Portrait of Erwin Dominilk Osen (Mime Van Osen)—1910

Bernhard's prose is utterly bizarre. It is repetitive, paradoxical, meandering, and yet it burns with quite a powerful ferocity as it moves, and seemingly (perhaps it is an illusion) with the distinct feeling of direction and purpose. Above all, I was surprised how funny it is. And continuing with its paradoxical nature, it is moving, but sad; it is funny, yet sombre; it is playful, yet severe.

This is part of a two-page spread following much the same vein, showing the repetitive, obsessive, similarities between them, becoming at once, mind-numbing whilst also remaining humorous:
Paul, I am bound to say, was ultimately conditioned by madhouses, while I, it seems, have ben conditioned by lung hospitals. He was educated by madmen for long periods of his life, I by lung patients; he developed in the company of madmen, I in the company of lung patients; and to develop among madmen is not so different from developing among lung patients. He learned the crucial lessons of life and existence from the madmen, whereas I learned my equally crucial lessons from the lung patients—he from mental disease, I from lung disease. It might be said that Paul succumbed to madness because one day he lost control, just as I succumbed to lung disease because I one day lost control.

"Erwin Dominik Osen", Detail—1910

At the height of its intensity and honesty, Wittgenstein's Nephew is a rage against mortality, suffering and losing those who are close to us; it is also about facing death. Bernhard estranged himself somewhat from Paul simply because he could not bear to face death itself, the coming of death. Bernhard admits he was afraid. He says:
I am quite simply not a good person. I dissociated myself from my friend, like all the others who had been his friends, because, like them, I wanted to dissociate myself from death and was afraid of being brought face to face with it.

A couple of years ago now my grandmother had a fall and needed a hip replacement. She was, for quite a long period of time, in some rehabilitation/hospital building. It was some old modernist building. It looked vaguely like a WW2 base. I always felt like an RAF pilot wandering in and out of it. Granny, as we call her, was in a room that looked out onto the gravel outside and then the trees beyond that. There were some other women in the room with her. One continually screamed at night for water. Water! Water! was apparently all that could be heard. Granny slept through it, somehow. The nurses all looked tired and slightly despondent, but were chirpy enough. It had the usual feel to it, tired water-fountains, floors that squeaked. My brother and I drove over there as frequently as we could and pushed Granny out in a clattering wheelchair to the nearby coffeeshop. As soon as we arrived we were keen to throw her in the chair and buck it out of the front doors to get away from all the injured, sad-looking old people. I poked miserably around the bookcases once in the empty communal area. They were all dog-eared and beaten-up. The whole place just reeked of defeat, borrowed time. So, my brother and I hated every moment within its white walls. But, it had a profound effect on me, for some reason; during the whole period she was there and even for months afterwards, I was writing, indirectly, about the building. As soon as I was there, I wanted to escape and as soon as I was away I wanted to take my mind back to it. It reminds me of what Bernhard said about his travelling:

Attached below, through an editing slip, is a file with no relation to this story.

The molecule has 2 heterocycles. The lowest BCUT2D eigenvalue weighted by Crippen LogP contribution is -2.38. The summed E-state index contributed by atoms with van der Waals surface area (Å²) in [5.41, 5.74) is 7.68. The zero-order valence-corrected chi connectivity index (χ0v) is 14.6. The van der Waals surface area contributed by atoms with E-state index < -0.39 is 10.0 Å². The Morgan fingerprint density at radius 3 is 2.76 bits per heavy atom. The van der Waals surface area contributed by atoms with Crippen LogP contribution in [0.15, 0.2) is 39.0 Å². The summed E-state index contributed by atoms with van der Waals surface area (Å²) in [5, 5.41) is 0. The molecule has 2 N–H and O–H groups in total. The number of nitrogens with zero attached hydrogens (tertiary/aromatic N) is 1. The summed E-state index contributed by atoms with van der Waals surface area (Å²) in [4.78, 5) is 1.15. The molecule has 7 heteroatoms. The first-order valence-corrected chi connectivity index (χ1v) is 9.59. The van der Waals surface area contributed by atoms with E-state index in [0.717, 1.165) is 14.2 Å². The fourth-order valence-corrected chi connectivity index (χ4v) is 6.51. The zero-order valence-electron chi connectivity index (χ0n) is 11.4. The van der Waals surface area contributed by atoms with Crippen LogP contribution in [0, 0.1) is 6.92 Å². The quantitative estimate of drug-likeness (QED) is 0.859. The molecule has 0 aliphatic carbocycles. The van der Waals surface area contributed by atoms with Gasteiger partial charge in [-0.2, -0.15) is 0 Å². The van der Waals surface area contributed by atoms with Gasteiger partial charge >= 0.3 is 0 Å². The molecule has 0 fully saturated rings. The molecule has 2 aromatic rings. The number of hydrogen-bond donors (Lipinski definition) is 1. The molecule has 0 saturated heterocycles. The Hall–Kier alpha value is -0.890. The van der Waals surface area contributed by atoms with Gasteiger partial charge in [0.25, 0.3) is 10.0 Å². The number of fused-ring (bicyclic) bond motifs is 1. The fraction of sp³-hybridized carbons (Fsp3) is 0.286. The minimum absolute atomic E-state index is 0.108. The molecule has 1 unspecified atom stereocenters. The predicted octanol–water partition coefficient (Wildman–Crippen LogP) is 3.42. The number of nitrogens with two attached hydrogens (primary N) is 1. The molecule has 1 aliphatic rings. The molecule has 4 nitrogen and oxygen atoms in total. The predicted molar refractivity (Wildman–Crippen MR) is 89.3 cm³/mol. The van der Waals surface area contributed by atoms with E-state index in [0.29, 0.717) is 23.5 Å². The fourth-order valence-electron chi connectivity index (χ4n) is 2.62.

Once in Nathal I ask myself what I am doing here, and I ask myself the same question when I arrive in Vienna. Basically, like nine tenths of humanity, I always want to be somewhere else, in the place I have just fled from. In recent years this condition has, if anything, become worse: I go to and from Vienna at diminishing intervals, and from Nathal I will often go to some other big city, to Venice or Rome and back, or to Prague and back. The truth is that I am happy only when I am sitting in the car, between the place I have just left and the place I am driving to. I am happy only when I am travelling; when I arrive, no matter where, I am suddenly the unhappiest person imaginable.

"Self-Portrait", Detail—1910